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1952 Kentucky Beverage Journal


Vosgar
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While at this years KBF, Fishnbowljoe took me to a small mom and pop liquor store south of Bardstown that had yielded him a couple of goodies on a previous visit. When we got there, we found out the original owner, 90+ yrs of age, had passed away earlier in the year and that the man behind the counter was his 70 yr old son (one of 16 kids!). We had a nice long visit, with him doing 95% of the talking, and while there weren't any special bottles, I did end up buying a 6yr HHBIB and an age stated FC.

 

What caught my attention after he let me go behind the counter to get a nice, close look at everything was a box of old magazines. He explained that the family was trying to clean out some of old man's stuff packed away in the storeroom and that I could take whatever I wanted. The only thing that was of interest to me was a November 1952 copy of the Kentucky Beverage Journal, which apparently is/was a trade magazine for liquor stores in the state.

 

Maybe it'll be of interest to a few of you as well. After the picture of the front cover, there's information regarding the price list and then I've included some pics that show prices on various bottles. The first two are for the most part brands we know while the second two have a number of whiskies I've never heard of.

 

At first glance the prices seem absurdly cheap, but you have to remember that those are 1952 prices. According to http://www.usinflationcalculator.com/  $1.00 back then is equivalent to $9.12 today. That $7.24 bottle of OGD BIB would be over $60 today. Yes, we are living in good times.

 

 

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Super fascinating. Thanks for posting this. I love those old names that are no longer.

That inflation calculator translation is a bit of an eye opener.

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VERY COOL Stuff!    Thanx for posting this, Gary.    Really interesting to see how many brands listed are no longer with us 65-years on, eh?    Gotta wonder how many of today's 'mainstays' will be gone in 2-or 3-generations.....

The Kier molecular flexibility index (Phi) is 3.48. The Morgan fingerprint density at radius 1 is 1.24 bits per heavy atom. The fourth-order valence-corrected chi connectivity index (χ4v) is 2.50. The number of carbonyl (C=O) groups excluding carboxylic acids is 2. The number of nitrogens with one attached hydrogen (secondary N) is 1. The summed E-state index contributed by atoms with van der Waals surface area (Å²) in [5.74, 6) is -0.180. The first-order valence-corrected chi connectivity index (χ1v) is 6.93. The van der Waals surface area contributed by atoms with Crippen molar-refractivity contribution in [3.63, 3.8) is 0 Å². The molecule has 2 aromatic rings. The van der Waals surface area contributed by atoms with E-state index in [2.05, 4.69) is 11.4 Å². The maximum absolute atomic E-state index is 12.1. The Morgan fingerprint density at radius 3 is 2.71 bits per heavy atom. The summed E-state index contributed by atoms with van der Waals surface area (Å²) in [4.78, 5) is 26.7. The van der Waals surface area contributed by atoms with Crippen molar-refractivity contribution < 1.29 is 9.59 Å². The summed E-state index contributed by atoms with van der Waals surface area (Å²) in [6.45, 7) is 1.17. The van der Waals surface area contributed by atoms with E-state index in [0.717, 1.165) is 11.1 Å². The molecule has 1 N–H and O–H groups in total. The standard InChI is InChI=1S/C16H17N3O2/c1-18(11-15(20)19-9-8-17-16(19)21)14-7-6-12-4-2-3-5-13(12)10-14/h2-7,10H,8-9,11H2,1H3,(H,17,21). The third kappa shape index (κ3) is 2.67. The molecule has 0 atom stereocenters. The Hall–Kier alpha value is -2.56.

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Excellent  post Gary and great minds think alike :lol:. Had a few posts some years ago on old bourbon ads and how much some of that old dusty pre glut bourbon was actually costing drinkers compared to today. 

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Good stuff, Gary.  Thanks for sharing.  Interesting on the younger ages on many well known and respected bourbons.  Outside of the WSR at 7 yrs, nothing else over 5 it looks like?  Are there additional pages that show older aged products, such as 10, 12, or 15 yr?  

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1 hour ago, smokinjoe said:

Good stuff, Gary.  Thanks for sharing.  Interesting on the younger ages on many well known and respected bourbons.  Outside of the WSR at 7 yrs, nothing else over 5 it looks like?  Are there additional pages that show older aged products, such as 10, 12, or 15 yr?  

I had the same thought.

My guess is that with bourbon production being severely limited during WW2 since they all(?) switched over to ethanol production that there wasn't much aged stock older than 7 years in 1952.

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Here's a couple of pics showing the oldest whiskies listed in this Journal. The 10yr pre-war Beams were offered by a couple of the distributors as were the 8yr Old Schenley and Pebbleford (need to do some legwork about Pebbleford, never heard of them before this)

 

My guess is that Steve nailed it with his observation. Perhaps the fact that Prohibition hadn't been gone that many years before the war started didn't help.

 

 

 

 

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Harry in WashDC
2 hours ago, flahute said:

I had the same thought.

My guess is that with bourbon production being severely limited during WW2 since they all(?) switched over to ethanol production that there wasn't much aged stock older than 7 years in 1952.

Good observation, Steve.  I think I read that somewhere, probably a Chuck book, but don't remember if I knew that or not.  I do remember my Dad ( a WW II vet) telling me that pre-war bourbons were so rare that he paid $100 (in 1943 money) for a fifth of Ten High while he was on a recruiting tour for the Navy between carrier assignments (he was an aviator).